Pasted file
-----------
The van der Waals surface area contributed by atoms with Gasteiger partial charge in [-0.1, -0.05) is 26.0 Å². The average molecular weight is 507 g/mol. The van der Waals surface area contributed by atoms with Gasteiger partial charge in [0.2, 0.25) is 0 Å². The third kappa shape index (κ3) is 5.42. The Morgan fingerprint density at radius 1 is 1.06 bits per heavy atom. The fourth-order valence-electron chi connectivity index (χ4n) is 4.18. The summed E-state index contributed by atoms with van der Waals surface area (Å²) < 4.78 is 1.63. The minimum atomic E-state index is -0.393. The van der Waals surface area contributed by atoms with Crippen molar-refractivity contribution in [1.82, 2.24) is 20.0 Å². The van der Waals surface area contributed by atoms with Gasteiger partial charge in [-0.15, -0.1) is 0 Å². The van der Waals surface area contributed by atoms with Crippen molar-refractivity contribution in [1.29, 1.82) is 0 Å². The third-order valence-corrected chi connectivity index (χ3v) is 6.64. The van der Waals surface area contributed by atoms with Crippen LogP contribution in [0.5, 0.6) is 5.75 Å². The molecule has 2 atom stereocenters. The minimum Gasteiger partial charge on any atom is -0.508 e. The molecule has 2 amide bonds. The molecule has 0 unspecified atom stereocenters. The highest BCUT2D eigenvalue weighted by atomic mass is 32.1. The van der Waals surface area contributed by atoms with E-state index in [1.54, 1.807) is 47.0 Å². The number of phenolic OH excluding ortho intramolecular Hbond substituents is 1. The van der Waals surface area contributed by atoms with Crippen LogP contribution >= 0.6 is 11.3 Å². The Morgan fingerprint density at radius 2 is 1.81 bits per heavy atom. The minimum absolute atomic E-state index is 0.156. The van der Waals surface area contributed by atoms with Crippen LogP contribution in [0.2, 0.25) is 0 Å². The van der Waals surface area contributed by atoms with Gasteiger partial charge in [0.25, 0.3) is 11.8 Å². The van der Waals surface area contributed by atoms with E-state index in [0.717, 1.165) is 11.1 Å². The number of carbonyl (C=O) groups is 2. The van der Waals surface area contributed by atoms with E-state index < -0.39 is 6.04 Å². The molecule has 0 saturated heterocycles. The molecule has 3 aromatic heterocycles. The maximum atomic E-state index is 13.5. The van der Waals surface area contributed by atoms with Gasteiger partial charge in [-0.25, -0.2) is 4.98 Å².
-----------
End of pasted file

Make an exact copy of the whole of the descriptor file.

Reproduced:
The van der Waals surface area contributed by atoms with Gasteiger partial charge in [-0.1, -0.05) is 26.0 Å². The average molecular weight is 507 g/mol. The van der Waals surface area contributed by atoms with Gasteiger partial charge in [0.2, 0.25) is 0 Å². The third kappa shape index (κ3) is 5.42. The Morgan fingerprint density at radius 1 is 1.06 bits per heavy atom. The fourth-order valence-electron chi connectivity index (χ4n) is 4.18. The summed E-state index contributed by atoms with van der Waals surface area (Å²) < 4.78 is 1.63. The minimum atomic E-state index is -0.393. The van der Waals surface area contributed by atoms with Crippen molar-refractivity contribution in [1.82, 2.24) is 20.0 Å². The van der Waals surface area contributed by atoms with Gasteiger partial charge in [-0.15, -0.1) is 0 Å². The van der Waals surface area contributed by atoms with Crippen molar-refractivity contribution in [1.29, 1.82) is 0 Å². The third-order valence-corrected chi connectivity index (χ3v) is 6.64. The van der Waals surface area contributed by atoms with Crippen LogP contribution in [0.5, 0.6) is 5.75 Å². The molecule has 2 atom stereocenters. The minimum Gasteiger partial charge on any atom is -0.508 e. The molecule has 2 amide bonds. The molecule has 0 unspecified atom stereocenters. The highest BCUT2D eigenvalue weighted by atomic mass is 32.1. The van der Waals surface area contributed by atoms with E-state index in [1.54, 1.807) is 47.0 Å². The number of phenolic OH excluding ortho intramolecular Hbond substituents is 1. The van der Waals surface area contributed by atoms with Crippen LogP contribution >= 0.6 is 11.3 Å². The Morgan fingerprint density at radius 2 is 1.81 bits per heavy atom. The minimum absolute atomic E-state index is 0.156. The van der Waals surface area contributed by atoms with Crippen LogP contribution in [0.2, 0.25) is 0 Å². The van der Waals surface area contributed by atoms with Gasteiger partial charge in [0.25, 0.3) is 11.8 Å². The van der Waals surface area contributed by atoms with E-state index in [0.717, 1.165) is 11.1 Å². The number of carbonyl (C=O) groups is 2. The van der Waals surface area contributed by atoms with E-state index < -0.39 is 6.04 Å². The molecule has 0 saturated heterocycles. The molecule has 3 aromatic heterocycles. The maximum atomic E-state index is 13.5. The van der Waals surface area contributed by atoms with Gasteiger partial charge in [-0.25, -0.2) is 4.98 Å².